Mar 19, 2021 in News --> Legal News
In June 2012, an Ontario patient sought treatment at a hospital emergency department for an abscess on her buttocks and hyperglycemia. The doctor who treated her examined the abscess, noted her elevated heart rate and blood sugar level, and determined the abscess was not ready to break. The patient was discharged, according to Canadian Lawyer.
By the next month, the abscess had grown, and the patient’s blood sugar level was even higher. She was admitted to surgery to have the abscess drained, a procedure she would be forced to undergo numerous times.
After seeking help from medical malpractice lawyers, the patient filed a claim against the doctor, claiming that the standard of care had been breached.
The Trial Judge’s Decision
The trial judge examined the evidence at his disposal, determined from expert testimony that the abscess was located near the middle of the patient’s left buttock (a determination that would cause trouble later), and came to the conclusion that the doctor had not breached the standard of care. The plaintiff’s claim was dismissed.
The Court of Appeal Decision
The Ontario Court of Appeal found that the trial judge had erred in the manner in which he came to and wrote his reasons for judgement. The Court of Appeal ruled that the trial judge failed to explain to the plaintiff how or why her claim was being dismissed.
The court also found that the trial judge did not sufficiently explain how he came to accept one expert witness’s testimony over others. In this case, medical experts differed in their classification of the abscess. The trial judge accepted one expert’s testimony that it was a ‘simple buttocks abscess,’ while others suggested it might be a ‘perianal, ischiorectal, or anorectal abscess,’ according to Canadian Lawyer. The abscess’s classification would affect the required standard of care.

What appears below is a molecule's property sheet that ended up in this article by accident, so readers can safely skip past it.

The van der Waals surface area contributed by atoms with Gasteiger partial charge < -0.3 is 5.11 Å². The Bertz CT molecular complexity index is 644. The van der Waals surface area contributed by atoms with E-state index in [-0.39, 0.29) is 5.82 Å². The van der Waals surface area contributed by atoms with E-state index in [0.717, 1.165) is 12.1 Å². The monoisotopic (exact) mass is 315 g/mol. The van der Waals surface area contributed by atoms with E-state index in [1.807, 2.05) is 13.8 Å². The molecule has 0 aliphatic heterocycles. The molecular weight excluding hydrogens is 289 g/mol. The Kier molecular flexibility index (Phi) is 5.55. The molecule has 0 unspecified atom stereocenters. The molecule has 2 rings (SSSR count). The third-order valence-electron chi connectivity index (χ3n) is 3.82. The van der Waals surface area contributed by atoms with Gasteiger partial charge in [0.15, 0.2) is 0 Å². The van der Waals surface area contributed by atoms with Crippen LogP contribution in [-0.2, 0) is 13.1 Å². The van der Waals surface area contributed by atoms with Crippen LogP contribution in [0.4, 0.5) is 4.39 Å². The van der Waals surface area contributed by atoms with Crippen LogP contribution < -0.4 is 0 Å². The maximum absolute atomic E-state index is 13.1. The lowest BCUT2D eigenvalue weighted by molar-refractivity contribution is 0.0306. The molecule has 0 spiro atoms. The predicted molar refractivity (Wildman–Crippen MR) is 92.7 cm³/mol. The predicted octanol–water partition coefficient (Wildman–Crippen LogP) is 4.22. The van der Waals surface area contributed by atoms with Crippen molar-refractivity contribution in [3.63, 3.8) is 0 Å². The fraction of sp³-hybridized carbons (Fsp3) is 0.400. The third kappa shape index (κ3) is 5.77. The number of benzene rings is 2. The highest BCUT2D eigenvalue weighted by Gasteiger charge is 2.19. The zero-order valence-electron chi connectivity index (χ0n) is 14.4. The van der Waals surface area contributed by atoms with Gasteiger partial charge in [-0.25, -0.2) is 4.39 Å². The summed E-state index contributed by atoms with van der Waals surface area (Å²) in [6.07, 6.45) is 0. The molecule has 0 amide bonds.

Ultimately, the Court of Appeal ruled that a new trial was necessary.
It’s no secret that medical malpractice lawsuits in Ontario are notoriously challenging for plaintiff side medical malpractice lawyers. Champoux v Jefremova illustrates two reasons why. The first is the high level of technical understanding needed to successfully argue a case. The second is the amount of time and energy these cases require: the plaintiff in this case had to wait nearly a decade to receive this Court of Appeal ruling; now, she will have to wait for a new trial with no guarantee of a more favourable outcome.
Contact Neinstein Personal Injury Lawyers
The medical malpractice lawyers at Neinstein have represented seriously injured victims of medical negligence for decades. Reach out today to discuss your claim.
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